Japan, China and the seven other members of the North Pacific Fisheries Commission have agreed to cut their combined saury catch quota by about 25 percent from last year to 250,000 tons a year to address depleted stocks.
The new catch limit, which was decided at the end of a three-day meeting through Friday in Sapporo, will be in place for two years. While the parties agreed on a 40 percent cut from the previous year in 2021 and kept the quota at 333,750 tons in 2022, Tokyo had proposed halving it to 170,000 tons amid historically poor catches.
Even after the latest change, the quota still far exceeds the actual amount of saury caught by commission members Japan, Canada, China, the European Union, Russia, South Korea, Taiwan, the United States and Vanuatu.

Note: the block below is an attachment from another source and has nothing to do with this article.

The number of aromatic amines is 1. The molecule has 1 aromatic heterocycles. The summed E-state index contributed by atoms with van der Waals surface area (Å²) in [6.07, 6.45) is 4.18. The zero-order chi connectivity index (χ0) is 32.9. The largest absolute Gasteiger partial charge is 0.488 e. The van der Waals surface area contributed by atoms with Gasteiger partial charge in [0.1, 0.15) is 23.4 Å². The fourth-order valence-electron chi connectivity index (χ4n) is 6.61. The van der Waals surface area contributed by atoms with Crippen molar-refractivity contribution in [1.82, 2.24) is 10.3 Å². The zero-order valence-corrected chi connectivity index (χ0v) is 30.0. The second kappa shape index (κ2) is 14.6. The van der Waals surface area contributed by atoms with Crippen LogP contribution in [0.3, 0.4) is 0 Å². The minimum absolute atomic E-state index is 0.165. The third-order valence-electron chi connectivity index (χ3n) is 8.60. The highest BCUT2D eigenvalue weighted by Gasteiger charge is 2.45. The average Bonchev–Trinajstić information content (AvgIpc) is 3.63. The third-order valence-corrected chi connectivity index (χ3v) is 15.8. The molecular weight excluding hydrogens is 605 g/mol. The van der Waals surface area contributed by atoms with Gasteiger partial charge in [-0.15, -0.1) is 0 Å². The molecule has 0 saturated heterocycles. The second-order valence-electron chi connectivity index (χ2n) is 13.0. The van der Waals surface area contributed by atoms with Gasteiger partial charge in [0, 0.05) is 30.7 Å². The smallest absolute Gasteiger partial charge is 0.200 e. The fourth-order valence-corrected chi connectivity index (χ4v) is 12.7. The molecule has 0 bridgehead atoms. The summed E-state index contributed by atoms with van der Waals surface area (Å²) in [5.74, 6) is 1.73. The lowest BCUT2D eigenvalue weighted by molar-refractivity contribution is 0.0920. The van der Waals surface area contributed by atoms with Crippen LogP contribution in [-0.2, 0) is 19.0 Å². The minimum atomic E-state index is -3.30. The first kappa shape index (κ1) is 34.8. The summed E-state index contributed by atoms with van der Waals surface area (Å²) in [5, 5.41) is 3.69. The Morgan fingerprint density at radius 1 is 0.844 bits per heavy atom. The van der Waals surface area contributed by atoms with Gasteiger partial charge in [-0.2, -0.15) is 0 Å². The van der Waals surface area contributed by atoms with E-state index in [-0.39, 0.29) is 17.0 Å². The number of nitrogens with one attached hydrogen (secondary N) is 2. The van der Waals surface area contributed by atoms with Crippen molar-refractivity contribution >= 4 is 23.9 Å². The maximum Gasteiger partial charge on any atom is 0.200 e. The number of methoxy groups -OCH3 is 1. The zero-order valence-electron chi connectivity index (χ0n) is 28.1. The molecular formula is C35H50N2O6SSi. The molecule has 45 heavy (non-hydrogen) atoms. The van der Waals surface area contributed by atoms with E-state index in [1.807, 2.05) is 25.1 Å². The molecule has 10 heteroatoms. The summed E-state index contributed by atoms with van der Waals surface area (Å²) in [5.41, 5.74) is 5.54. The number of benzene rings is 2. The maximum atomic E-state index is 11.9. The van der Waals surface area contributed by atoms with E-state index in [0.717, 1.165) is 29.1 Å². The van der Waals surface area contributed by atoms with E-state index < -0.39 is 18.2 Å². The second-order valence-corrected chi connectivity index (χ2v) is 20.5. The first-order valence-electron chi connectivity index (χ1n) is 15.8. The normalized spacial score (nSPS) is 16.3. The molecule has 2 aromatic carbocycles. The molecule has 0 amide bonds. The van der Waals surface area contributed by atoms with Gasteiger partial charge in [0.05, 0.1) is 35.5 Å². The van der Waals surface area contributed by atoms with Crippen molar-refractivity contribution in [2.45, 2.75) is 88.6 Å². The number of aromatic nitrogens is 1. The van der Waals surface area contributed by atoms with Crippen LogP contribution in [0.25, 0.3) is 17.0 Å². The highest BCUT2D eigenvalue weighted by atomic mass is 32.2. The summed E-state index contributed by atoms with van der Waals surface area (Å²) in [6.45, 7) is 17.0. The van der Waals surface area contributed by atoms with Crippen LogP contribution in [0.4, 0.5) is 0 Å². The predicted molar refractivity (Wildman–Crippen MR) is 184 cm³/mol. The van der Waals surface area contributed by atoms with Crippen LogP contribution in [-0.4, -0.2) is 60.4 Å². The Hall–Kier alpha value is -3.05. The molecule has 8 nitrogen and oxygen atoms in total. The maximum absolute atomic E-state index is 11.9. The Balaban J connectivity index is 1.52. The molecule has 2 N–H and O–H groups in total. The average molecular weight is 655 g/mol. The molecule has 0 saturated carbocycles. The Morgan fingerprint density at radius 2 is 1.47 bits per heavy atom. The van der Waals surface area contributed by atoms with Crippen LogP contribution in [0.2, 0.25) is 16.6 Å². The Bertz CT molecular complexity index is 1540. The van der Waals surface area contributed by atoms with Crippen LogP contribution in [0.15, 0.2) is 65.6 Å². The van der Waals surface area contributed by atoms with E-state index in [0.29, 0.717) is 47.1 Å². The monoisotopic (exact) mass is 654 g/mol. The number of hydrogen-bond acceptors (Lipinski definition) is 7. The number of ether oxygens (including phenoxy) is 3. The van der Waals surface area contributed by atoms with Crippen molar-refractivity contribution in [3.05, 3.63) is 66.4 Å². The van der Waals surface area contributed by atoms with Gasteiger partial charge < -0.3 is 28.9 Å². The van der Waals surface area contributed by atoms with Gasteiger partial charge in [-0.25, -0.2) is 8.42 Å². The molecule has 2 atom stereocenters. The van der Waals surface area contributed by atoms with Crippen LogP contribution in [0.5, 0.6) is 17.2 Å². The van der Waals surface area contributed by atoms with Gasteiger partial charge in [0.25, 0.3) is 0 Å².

"This is a fishing quota based on scientific grounds. While this is not enough, we were able to take a step toward reinforcing the resource," said Miwako Takase of Japan's Fisheries Agency in a press conference early Saturday.
Of the combined quota for the nine members for 2021 and 2022, 198,000 tons were allocated for high seas and 135,750 tons for exclusive economic zones of Japan and Russia. Under the new agreement, they were lowered to 150,000 tons, down 24 percent, and 100,000 tons, down 26 percent, respectively.
Participants also agreed to either slash the number of saury vessels by 10 percent from 2018 levels or set a 180-day season and ban on fishing outside that period.
The members first agreed to introduce the saury fishing quota in 2019 and decided to cut the combined quota by 40 percent in 2021 as well as those for the high seas and Japan-Russia EEZs. The same quotas were applied in 2022.
Japan's actual catch in 2022 stood at record-low 18,000 tons, while Taiwan and China in 2021 reported their catch declined about 40 percent and 24 percent from the previous year, respectively.
The annual meeting was originally scheduled for March last year but was postponed due to Russia's war in Ukraine.